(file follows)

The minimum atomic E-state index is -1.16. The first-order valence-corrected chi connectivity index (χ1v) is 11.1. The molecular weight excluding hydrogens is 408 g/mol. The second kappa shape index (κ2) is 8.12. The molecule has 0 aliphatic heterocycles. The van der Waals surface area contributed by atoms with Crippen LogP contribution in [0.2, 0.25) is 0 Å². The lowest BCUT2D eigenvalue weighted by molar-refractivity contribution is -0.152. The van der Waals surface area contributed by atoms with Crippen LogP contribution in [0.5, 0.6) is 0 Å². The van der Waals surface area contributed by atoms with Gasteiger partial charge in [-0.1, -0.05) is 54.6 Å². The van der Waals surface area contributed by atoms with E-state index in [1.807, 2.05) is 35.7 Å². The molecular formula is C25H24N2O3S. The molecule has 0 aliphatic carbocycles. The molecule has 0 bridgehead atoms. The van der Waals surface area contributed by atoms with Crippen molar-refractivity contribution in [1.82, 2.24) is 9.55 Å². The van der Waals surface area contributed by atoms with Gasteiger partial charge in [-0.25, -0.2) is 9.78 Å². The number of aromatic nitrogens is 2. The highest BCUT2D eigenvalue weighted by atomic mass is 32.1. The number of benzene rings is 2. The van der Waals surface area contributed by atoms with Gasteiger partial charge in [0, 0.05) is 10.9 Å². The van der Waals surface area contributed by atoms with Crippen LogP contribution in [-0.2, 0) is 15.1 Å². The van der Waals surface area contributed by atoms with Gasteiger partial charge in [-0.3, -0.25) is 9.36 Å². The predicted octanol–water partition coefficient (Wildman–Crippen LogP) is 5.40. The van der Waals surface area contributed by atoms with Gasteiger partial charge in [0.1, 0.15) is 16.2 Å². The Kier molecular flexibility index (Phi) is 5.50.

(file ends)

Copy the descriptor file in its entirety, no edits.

The minimum atomic E-state index is -1.16. The first-order valence-corrected chi connectivity index (χ1v) is 11.1. The molecular weight excluding hydrogens is 408 g/mol. The second kappa shape index (κ2) is 8.12. The molecule has 0 aliphatic heterocycles. The van der Waals surface area contributed by atoms with Crippen LogP contribution in [0.2, 0.25) is 0 Å². The lowest BCUT2D eigenvalue weighted by molar-refractivity contribution is -0.152. The van der Waals surface area contributed by atoms with Crippen LogP contribution in [0.5, 0.6) is 0 Å². The van der Waals surface area contributed by atoms with Gasteiger partial charge in [-0.1, -0.05) is 54.6 Å². The van der Waals surface area contributed by atoms with E-state index in [1.807, 2.05) is 35.7 Å². The molecular formula is C25H24N2O3S. The molecule has 0 aliphatic carbocycles. The molecule has 0 bridgehead atoms. The van der Waals surface area contributed by atoms with Crippen molar-refractivity contribution in [1.82, 2.24) is 9.55 Å². The van der Waals surface area contributed by atoms with Gasteiger partial charge in [-0.25, -0.2) is 9.78 Å². The number of aromatic nitrogens is 2. The highest BCUT2D eigenvalue weighted by atomic mass is 32.1. The number of benzene rings is 2. The van der Waals surface area contributed by atoms with Gasteiger partial charge in [0, 0.05) is 10.9 Å². The van der Waals surface area contributed by atoms with Crippen LogP contribution in [-0.2, 0) is 15.1 Å². The van der Waals surface area contributed by atoms with Gasteiger partial charge in [-0.3, -0.25) is 9.36 Å². The predicted octanol–water partition coefficient (Wildman–Crippen LogP) is 5.40. The van der Waals surface area contributed by atoms with Gasteiger partial charge in [0.1, 0.15) is 16.2 Å². The Kier molecular flexibility index (Phi) is 5.50.